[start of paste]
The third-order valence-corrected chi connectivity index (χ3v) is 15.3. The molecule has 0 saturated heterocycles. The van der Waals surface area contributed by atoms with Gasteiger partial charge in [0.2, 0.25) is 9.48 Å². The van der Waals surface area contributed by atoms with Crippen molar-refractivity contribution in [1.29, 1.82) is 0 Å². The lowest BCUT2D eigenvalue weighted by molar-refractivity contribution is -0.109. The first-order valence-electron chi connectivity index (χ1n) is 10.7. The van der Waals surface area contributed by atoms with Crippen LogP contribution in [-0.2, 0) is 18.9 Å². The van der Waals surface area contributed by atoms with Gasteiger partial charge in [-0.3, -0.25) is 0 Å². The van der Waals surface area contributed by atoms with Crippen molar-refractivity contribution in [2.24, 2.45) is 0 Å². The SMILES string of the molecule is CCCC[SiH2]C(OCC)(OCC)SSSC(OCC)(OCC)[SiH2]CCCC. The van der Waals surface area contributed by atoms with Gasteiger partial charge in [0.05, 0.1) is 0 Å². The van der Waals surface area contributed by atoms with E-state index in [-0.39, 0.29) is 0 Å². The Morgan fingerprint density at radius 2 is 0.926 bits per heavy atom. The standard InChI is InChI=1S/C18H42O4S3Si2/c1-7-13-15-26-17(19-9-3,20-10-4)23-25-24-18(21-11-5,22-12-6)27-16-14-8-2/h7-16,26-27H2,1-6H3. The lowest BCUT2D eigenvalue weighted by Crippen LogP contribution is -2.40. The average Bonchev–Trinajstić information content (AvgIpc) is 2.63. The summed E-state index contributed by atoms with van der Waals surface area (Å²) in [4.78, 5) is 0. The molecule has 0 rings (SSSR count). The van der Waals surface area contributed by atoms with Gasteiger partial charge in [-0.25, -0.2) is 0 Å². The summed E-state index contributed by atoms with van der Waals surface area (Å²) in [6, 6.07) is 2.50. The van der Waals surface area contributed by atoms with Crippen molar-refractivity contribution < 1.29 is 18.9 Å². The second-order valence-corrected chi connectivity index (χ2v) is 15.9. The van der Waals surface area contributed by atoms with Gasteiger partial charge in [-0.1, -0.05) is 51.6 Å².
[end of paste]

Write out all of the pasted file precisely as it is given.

The third-order valence-corrected chi connectivity index (χ3v) is 15.3. The molecule has 0 saturated heterocycles. The van der Waals surface area contributed by atoms with Gasteiger partial charge in [0.2, 0.25) is 9.48 Å². The van der Waals surface area contributed by atoms with Crippen molar-refractivity contribution in [1.29, 1.82) is 0 Å². The lowest BCUT2D eigenvalue weighted by molar-refractivity contribution is -0.109. The first-order valence-electron chi connectivity index (χ1n) is 10.7. The van der Waals surface area contributed by atoms with Crippen LogP contribution in [-0.2, 0) is 18.9 Å². The van der Waals surface area contributed by atoms with Gasteiger partial charge in [-0.3, -0.25) is 0 Å². The van der Waals surface area contributed by atoms with Crippen molar-refractivity contribution in [2.24, 2.45) is 0 Å². The SMILES string of the molecule is CCCC[SiH2]C(OCC)(OCC)SSSC(OCC)(OCC)[SiH2]CCCC. The van der Waals surface area contributed by atoms with Gasteiger partial charge in [0.05, 0.1) is 0 Å². The van der Waals surface area contributed by atoms with E-state index in [-0.39, 0.29) is 0 Å². The Morgan fingerprint density at radius 2 is 0.926 bits per heavy atom. The standard InChI is InChI=1S/C18H42O4S3Si2/c1-7-13-15-26-17(19-9-3,20-10-4)23-25-24-18(21-11-5,22-12-6)27-16-14-8-2/h7-16,26-27H2,1-6H3. The lowest BCUT2D eigenvalue weighted by Crippen LogP contribution is -2.40. The average Bonchev–Trinajstić information content (AvgIpc) is 2.63. The summed E-state index contributed by atoms with van der Waals surface area (Å²) in [4.78, 5) is 0. The molecule has 0 rings (SSSR count). The van der Waals surface area contributed by atoms with Gasteiger partial charge in [-0.25, -0.2) is 0 Å². The summed E-state index contributed by atoms with van der Waals surface area (Å²) in [6, 6.07) is 2.50. The van der Waals surface area contributed by atoms with Crippen molar-refractivity contribution < 1.29 is 18.9 Å². The second-order valence-corrected chi connectivity index (χ2v) is 15.9. The van der Waals surface area contributed by atoms with Gasteiger partial charge in [-0.1, -0.05) is 51.6 Å².